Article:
In the meantime, she’ll take the Sharif mailings going after the incumbent councilman.

“Carl digs and dishes dirt, that’s what he does,” she says of her opponent’s father. “It gets really rauchy and downright horrid… If he didn’t do it, it would look suspicious.”

Bell’s brain trust says the other combatants, while vocal at the forums, will dispose of one another, enabling their candidate to hit the 50% plus one mark to avoid a run-off.

But his adversaries see a way to win this biggest and most populous Newark ward, where the bulk of new development has occured and where more is slated, where the conditions include volatility and a sense of transience amid unfinished big residential and retail projects.

A veteran of the Sharpe James era who transitioned to become the latest addition to the Booker Team, Bell’s base tradionally includes senior voters who live in the high rises and compose 45% of the Central Ward’s voting population.

His weak points may be among new residents – about 15 to 20% of the population, and a general population that includes nearly 30% of Latino voters concentrated in the northern part of the ward.

Bell’s people say no way. He’s got the lionshare of that locked up, too.

The Latino area is controlled by district leaders under the auspices of North Ward Democratic leader Steve Adubato, a Booker supporter. If Adubato’s allies bullet vote the Booker team, that will give Bell significant leverage and make him very difficult to beat.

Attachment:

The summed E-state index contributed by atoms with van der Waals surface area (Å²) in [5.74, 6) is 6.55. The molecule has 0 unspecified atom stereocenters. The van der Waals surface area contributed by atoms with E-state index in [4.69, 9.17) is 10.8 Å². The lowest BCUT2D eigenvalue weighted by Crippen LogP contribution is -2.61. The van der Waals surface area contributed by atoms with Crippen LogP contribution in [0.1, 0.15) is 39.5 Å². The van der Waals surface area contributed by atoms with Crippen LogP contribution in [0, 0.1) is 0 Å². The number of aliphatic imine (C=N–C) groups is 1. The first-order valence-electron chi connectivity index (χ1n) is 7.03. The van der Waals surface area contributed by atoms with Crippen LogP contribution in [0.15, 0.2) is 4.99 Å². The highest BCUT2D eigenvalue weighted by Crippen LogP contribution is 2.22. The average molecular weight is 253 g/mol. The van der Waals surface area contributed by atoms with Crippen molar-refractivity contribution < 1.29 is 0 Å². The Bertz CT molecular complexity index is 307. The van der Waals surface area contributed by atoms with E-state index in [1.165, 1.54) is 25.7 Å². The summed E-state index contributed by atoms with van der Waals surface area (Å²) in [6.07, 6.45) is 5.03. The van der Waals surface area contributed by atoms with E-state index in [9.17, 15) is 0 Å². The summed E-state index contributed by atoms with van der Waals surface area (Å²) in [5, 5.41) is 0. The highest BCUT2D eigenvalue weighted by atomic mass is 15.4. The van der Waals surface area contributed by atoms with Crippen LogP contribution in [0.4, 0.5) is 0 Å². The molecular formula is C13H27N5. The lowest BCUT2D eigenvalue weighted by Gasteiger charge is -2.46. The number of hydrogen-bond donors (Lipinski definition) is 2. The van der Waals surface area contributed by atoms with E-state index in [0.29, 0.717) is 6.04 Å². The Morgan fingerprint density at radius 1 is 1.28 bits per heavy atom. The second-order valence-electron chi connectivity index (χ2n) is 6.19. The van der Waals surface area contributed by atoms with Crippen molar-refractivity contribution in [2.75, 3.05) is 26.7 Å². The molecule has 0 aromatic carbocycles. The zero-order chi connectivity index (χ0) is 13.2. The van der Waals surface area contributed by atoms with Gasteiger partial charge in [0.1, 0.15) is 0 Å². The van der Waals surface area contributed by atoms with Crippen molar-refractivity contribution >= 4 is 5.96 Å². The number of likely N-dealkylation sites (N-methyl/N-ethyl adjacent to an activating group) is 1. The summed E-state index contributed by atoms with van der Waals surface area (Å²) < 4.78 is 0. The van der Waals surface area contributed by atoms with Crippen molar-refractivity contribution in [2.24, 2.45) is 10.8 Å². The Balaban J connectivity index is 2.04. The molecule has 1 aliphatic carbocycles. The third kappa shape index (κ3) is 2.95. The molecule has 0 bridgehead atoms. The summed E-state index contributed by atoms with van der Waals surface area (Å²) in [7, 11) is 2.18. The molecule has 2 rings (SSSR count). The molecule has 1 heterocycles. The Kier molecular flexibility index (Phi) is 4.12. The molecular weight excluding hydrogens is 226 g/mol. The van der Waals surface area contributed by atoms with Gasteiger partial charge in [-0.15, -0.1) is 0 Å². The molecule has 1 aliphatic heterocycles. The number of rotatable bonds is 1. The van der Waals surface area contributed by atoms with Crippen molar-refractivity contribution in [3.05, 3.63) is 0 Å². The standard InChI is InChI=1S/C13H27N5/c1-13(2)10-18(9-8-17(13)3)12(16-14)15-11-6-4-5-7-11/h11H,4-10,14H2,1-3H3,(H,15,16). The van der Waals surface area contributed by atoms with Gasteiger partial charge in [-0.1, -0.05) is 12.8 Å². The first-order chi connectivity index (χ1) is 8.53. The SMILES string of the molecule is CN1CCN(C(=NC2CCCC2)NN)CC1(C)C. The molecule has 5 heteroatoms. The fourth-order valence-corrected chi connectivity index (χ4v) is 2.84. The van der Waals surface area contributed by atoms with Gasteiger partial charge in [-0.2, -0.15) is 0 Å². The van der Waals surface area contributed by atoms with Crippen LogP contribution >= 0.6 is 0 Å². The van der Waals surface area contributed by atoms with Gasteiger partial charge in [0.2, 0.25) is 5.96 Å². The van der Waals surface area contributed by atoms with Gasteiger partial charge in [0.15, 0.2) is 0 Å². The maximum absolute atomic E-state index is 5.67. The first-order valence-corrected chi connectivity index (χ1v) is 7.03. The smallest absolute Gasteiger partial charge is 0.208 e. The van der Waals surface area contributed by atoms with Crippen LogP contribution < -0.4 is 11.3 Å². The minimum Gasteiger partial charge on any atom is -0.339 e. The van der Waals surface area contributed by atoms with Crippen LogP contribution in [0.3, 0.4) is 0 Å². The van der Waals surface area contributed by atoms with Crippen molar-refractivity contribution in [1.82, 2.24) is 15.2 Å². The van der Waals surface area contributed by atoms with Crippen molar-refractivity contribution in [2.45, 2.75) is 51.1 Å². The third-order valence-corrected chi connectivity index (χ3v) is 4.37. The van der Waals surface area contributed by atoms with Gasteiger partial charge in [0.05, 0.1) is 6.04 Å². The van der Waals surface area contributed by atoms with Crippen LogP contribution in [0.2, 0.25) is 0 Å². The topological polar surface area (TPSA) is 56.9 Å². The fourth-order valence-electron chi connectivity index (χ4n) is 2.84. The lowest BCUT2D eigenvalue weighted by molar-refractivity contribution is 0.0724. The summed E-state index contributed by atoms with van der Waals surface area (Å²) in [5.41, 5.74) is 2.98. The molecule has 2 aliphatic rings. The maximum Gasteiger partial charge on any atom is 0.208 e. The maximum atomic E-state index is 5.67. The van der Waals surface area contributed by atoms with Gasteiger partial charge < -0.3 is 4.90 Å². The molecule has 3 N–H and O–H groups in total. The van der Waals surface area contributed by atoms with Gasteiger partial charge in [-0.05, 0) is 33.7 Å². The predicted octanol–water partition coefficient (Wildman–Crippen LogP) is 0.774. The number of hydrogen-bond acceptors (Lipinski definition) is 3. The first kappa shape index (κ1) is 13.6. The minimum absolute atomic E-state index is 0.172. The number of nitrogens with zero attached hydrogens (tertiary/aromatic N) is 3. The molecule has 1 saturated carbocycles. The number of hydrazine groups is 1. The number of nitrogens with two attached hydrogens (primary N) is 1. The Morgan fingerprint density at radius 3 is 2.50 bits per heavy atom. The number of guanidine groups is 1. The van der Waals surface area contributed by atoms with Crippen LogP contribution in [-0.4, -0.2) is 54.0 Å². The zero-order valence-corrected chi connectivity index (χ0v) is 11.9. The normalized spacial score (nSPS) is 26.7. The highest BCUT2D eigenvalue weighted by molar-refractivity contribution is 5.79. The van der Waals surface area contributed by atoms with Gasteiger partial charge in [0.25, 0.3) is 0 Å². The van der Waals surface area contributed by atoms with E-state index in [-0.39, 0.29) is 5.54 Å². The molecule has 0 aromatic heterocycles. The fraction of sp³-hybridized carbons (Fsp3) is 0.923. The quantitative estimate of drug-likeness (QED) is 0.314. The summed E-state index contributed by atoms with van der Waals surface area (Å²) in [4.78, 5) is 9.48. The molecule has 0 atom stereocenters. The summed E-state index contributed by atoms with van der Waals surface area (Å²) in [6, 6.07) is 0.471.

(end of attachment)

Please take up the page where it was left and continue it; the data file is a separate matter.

Among the challengers, Whitten represents the biggest obstacle to Bell maintaining his base – at least on paper. For years, Whitten handled constituent outreach in the Central Ward. He knows well the hallways of the senior high-rises and the public schools. People – seniors and parents of school-aged children – know him.

Money is an issue for Whitten, though. He raised $10,919 for the campaign, compared to $21,815 raised by Sharif and $23,665 raaised by Motayne.

“We’re being very strategic with the money,” he says.

His campaign just located signs at 12 key bus stops.

There are others in the race – “the more the merrier,” gloats a Bell ally: former 2008 candidates Juanita Winslow and Gregory Good.

The latter, a 26-year old, targets Booker.

“There’s palpable anti-administration sentiment out there,” says Good. “Cory Booker is seen as an outsider. I’m educated and from Newark. I’m a fourth generation Newark Central Ward resident. I’m speaking from a place Cory Booker could never speak. I’m running for the residents of the Central Ward. We need more affordable housing here.

“It’s about stopping this administration from putting the Central Ward up for sale – $500 million of development, market rate housing is projected here in a ward dominated historically by affordable housing,” adds the candidate.